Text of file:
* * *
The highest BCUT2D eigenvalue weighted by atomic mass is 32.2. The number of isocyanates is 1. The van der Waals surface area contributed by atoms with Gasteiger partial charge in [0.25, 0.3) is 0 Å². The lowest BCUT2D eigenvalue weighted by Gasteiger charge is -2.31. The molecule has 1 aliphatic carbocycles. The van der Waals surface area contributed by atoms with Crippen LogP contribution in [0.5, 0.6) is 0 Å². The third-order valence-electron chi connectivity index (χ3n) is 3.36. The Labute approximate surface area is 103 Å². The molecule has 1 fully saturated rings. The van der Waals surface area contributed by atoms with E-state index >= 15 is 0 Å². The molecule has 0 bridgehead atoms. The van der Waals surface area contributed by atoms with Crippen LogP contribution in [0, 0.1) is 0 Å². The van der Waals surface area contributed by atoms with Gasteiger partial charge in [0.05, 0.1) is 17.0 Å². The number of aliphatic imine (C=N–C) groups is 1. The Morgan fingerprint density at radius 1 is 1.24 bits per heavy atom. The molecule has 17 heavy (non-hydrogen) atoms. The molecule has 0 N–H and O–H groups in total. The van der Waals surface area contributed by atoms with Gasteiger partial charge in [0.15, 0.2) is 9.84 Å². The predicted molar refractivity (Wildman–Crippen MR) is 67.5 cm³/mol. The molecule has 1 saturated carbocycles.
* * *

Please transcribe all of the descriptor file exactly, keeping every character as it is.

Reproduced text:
The highest BCUT2D eigenvalue weighted by atomic mass is 32.2. The number of isocyanates is 1. The van der Waals surface area contributed by atoms with Gasteiger partial charge in [0.25, 0.3) is 0 Å². The lowest BCUT2D eigenvalue weighted by Gasteiger charge is -2.31. The molecule has 1 aliphatic carbocycles. The van der Waals surface area contributed by atoms with Crippen LogP contribution in [0.5, 0.6) is 0 Å². The third-order valence-electron chi connectivity index (χ3n) is 3.36. The Labute approximate surface area is 103 Å². The molecule has 1 fully saturated rings. The van der Waals surface area contributed by atoms with E-state index >= 15 is 0 Å². The molecule has 0 bridgehead atoms. The van der Waals surface area contributed by atoms with Crippen LogP contribution in [0, 0.1) is 0 Å². The van der Waals surface area contributed by atoms with Gasteiger partial charge in [0.05, 0.1) is 17.0 Å². The number of aliphatic imine (C=N–C) groups is 1. The Morgan fingerprint density at radius 1 is 1.24 bits per heavy atom. The molecule has 17 heavy (non-hydrogen) atoms. The molecule has 0 N–H and O–H groups in total. The van der Waals surface area contributed by atoms with Gasteiger partial charge in [0.15, 0.2) is 9.84 Å². The predicted molar refractivity (Wildman–Crippen MR) is 67.5 cm³/mol. The molecule has 1 saturated carbocycles.